In this study, SSa significantly inhibited both elicited action potentials in cultured hippocampal neurons and repetitive (burst) firing in the HNC models of AE and SE (Fig. 2A; Fig. 4A and Fig. 6A). We further evaluated effects of SSa in cultured hippocampal neurons on sodium currents, including INaP and INat, which are critical for action potentials and burst firing. Using whole-cell voltage-clamp recordings, INaP was evoked by slow depolarizing voltage-ramps from −80 mV to +20 mV, which inactivated the large transient current [29]. SSa reversibly suppressed INaP (Fig. 9A). The average current peak of INaP in cultured hippocampal neurons was 94.3±4.2 pA (control; n = 8). SSa (1 µM) significantly inhibited the peak amplitude of INaP (40.5±4.4 pA; n = 8; paired t-test; P<0.01 vs. control; Fig. 9B). SSa significantly inhibited the peak amplitude of INaP by 21.3±4.6% at concentration as low as 0.5 µM (n = 8), and the inhibitory effects were in a dose-dependent manner with an IC50 = 0.84 µM (n = 8; Fig. 9C).

A 30 ms depolarization voltage step (from −70 mV to 0 mV) was used to evoke INat with whole-cell voltage-clamp recordings [24]. As shown in Fig. 10A, SSa (1 µM) almost had no effect on the INat peak amplitude. Even at the highest concentration of 4 µM, SSa had no significant reduction on the peak INat (n = 8; paired t-test; P>0.05; Fig. 10B). These results suggest that SSa might have a selective effect on INaP.

Discussion

The primary finding of the current study is that SSa acts as an anticonvulsant in a concentration-dependent manner against low-Mg2+-induced SREDs and SE in the HNC models of AE and SE. SSa inhibited NMDA-evoked current and INaP in cultured hippocampal neurons, which may imply the potential antiepileptic mechanisms of SSa.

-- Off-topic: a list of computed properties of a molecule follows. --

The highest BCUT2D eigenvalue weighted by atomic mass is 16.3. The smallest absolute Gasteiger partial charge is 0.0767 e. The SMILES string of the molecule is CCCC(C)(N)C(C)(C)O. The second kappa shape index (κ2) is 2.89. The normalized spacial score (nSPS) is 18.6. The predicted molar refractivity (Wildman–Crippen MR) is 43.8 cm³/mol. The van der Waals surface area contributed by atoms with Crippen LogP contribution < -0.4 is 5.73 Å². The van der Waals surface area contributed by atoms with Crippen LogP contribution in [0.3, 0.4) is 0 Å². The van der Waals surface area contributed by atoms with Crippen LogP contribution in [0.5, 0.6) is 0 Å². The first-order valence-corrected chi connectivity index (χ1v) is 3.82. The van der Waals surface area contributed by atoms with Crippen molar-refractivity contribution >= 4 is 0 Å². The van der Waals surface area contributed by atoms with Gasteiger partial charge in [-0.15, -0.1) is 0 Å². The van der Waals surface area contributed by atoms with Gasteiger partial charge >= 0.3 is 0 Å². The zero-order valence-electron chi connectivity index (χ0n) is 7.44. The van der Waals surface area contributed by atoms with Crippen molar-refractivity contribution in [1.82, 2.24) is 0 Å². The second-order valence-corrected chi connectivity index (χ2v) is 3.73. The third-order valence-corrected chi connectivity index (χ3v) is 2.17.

The HNC Models of AE and SE

The HNC models of AE and SE used in this study simulate many electrophysiological features, for example that in zero external magnesium medium, pyramidal neurons from high-density cultures produced recurrent spontaneous action potential bursts superimposed on prolonged depolarizations, which were partially attenuated by the NMDA receptor antagonist APV [5], [6]. The models are well suited to carry out biochemical, molecular [30] and electrophysiological investigations [4]. In addition, the two in vitro models have been commonly used to study the mechanisms underlying seizures, seizure-induced plasticity, physiology and molecular changes and development of pharmacoresistant seizures [31], [32].

SE was induced after exposing cultured hippocampal neurons to low-Mg2+ solution, with spike frequency within epileptiform bursts ranging from 5 Hz to 18 Hz. We used neurons 24 h after 3 h exposure to low-Mg2+ solution in this HNC model of AE, in which condition hippocampal neurons develop SREDs with high-frequency spike firing >3 Hz [25]. The two in vitro models are amenable to experimental manipulation, allow for direct analysis of neurons undergoing SREDs and SE in vitro and are valuable tools for the pharmacological studies on the anticonvulsant effects of various investigational compounds [22], [33].